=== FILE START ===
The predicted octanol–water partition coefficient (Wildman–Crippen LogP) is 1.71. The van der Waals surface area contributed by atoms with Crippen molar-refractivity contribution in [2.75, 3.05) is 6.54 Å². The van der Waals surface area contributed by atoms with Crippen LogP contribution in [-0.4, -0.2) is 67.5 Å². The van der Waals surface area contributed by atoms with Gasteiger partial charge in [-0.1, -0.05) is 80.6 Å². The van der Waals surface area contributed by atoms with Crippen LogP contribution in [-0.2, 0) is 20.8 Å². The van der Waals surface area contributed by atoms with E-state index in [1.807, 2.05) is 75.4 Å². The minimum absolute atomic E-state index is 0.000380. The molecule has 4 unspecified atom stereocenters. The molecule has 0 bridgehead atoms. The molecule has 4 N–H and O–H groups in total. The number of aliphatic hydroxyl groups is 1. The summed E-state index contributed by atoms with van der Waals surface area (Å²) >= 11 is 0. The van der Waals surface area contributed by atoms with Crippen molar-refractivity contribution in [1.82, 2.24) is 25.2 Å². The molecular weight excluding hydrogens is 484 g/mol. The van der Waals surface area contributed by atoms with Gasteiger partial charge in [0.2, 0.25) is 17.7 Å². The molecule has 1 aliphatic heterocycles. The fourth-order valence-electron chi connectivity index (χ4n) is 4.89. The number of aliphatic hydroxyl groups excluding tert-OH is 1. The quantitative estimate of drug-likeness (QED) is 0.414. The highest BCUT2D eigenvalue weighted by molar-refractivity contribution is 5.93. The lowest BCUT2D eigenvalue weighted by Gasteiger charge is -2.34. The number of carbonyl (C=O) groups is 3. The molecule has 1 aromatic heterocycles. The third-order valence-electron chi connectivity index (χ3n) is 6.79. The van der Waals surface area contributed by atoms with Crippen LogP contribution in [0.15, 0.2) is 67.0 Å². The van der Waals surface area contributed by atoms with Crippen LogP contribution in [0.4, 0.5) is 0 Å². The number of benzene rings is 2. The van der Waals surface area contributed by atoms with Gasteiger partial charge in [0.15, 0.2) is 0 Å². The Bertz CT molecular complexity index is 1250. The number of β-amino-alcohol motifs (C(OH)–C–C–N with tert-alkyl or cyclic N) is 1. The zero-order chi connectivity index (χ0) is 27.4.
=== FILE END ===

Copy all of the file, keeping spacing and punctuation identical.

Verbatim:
The predicted octanol–water partition coefficient (Wildman–Crippen LogP) is 1.71. The van der Waals surface area contributed by atoms with Crippen molar-refractivity contribution in [2.75, 3.05) is 6.54 Å². The van der Waals surface area contributed by atoms with Crippen LogP contribution in [-0.4, -0.2) is 67.5 Å². The van der Waals surface area contributed by atoms with Gasteiger partial charge in [-0.1, -0.05) is 80.6 Å². The van der Waals surface area contributed by atoms with Crippen LogP contribution in [-0.2, 0) is 20.8 Å². The van der Waals surface area contributed by atoms with E-state index in [1.807, 2.05) is 75.4 Å². The minimum absolute atomic E-state index is 0.000380. The molecule has 4 unspecified atom stereocenters. The molecule has 0 bridgehead atoms. The molecule has 4 N–H and O–H groups in total. The number of aliphatic hydroxyl groups is 1. The summed E-state index contributed by atoms with van der Waals surface area (Å²) >= 11 is 0. The van der Waals surface area contributed by atoms with Crippen molar-refractivity contribution in [1.82, 2.24) is 25.2 Å². The molecular weight excluding hydrogens is 484 g/mol. The van der Waals surface area contributed by atoms with Gasteiger partial charge in [0.2, 0.25) is 17.7 Å². The molecule has 1 aliphatic heterocycles. The fourth-order valence-electron chi connectivity index (χ4n) is 4.89. The number of aliphatic hydroxyl groups excluding tert-OH is 1. The quantitative estimate of drug-likeness (QED) is 0.414. The highest BCUT2D eigenvalue weighted by molar-refractivity contribution is 5.93. The lowest BCUT2D eigenvalue weighted by Gasteiger charge is -2.34. The number of carbonyl (C=O) groups is 3. The molecule has 1 aromatic heterocycles. The third-order valence-electron chi connectivity index (χ3n) is 6.79. The van der Waals surface area contributed by atoms with Crippen LogP contribution in [0.15, 0.2) is 67.0 Å². The van der Waals surface area contributed by atoms with Crippen LogP contribution in [0.4, 0.5) is 0 Å². The number of benzene rings is 2. The van der Waals surface area contributed by atoms with Gasteiger partial charge in [0.15, 0.2) is 0 Å². The Bertz CT molecular complexity index is 1250. The number of β-amino-alcohol motifs (C(OH)–C–C–N with tert-alkyl or cyclic N) is 1. The zero-order chi connectivity index (χ0) is 27.4.